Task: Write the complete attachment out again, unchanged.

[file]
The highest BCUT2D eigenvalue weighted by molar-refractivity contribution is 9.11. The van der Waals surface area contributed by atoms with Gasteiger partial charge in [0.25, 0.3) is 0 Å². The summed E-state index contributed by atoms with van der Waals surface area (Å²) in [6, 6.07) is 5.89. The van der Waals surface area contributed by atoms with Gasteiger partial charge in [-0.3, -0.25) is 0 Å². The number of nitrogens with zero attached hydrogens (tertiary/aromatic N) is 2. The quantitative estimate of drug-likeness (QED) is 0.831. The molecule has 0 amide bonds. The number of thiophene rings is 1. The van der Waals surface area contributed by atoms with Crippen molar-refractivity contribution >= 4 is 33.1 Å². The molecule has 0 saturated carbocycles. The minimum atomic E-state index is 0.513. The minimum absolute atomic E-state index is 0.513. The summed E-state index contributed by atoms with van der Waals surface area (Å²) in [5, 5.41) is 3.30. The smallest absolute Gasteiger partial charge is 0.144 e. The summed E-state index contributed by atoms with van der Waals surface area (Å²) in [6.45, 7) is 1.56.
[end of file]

The highest BCUT2D eigenvalue weighted by molar-refractivity contribution is 9.11. The van der Waals surface area contributed by atoms with Gasteiger partial charge in [0.25, 0.3) is 0 Å². The summed E-state index contributed by atoms with van der Waals surface area (Å²) in [6, 6.07) is 5.89. The van der Waals surface area contributed by atoms with Gasteiger partial charge in [-0.3, -0.25) is 0 Å². The number of nitrogens with zero attached hydrogens (tertiary/aromatic N) is 2. The quantitative estimate of drug-likeness (QED) is 0.831. The molecule has 0 amide bonds. The number of thiophene rings is 1. The van der Waals surface area contributed by atoms with Crippen molar-refractivity contribution >= 4 is 33.1 Å². The molecule has 0 saturated carbocycles. The minimum atomic E-state index is 0.513. The minimum absolute atomic E-state index is 0.513. The summed E-state index contributed by atoms with van der Waals surface area (Å²) in [5, 5.41) is 3.30. The smallest absolute Gasteiger partial charge is 0.144 e. The summed E-state index contributed by atoms with van der Waals surface area (Å²) in [6.45, 7) is 1.56.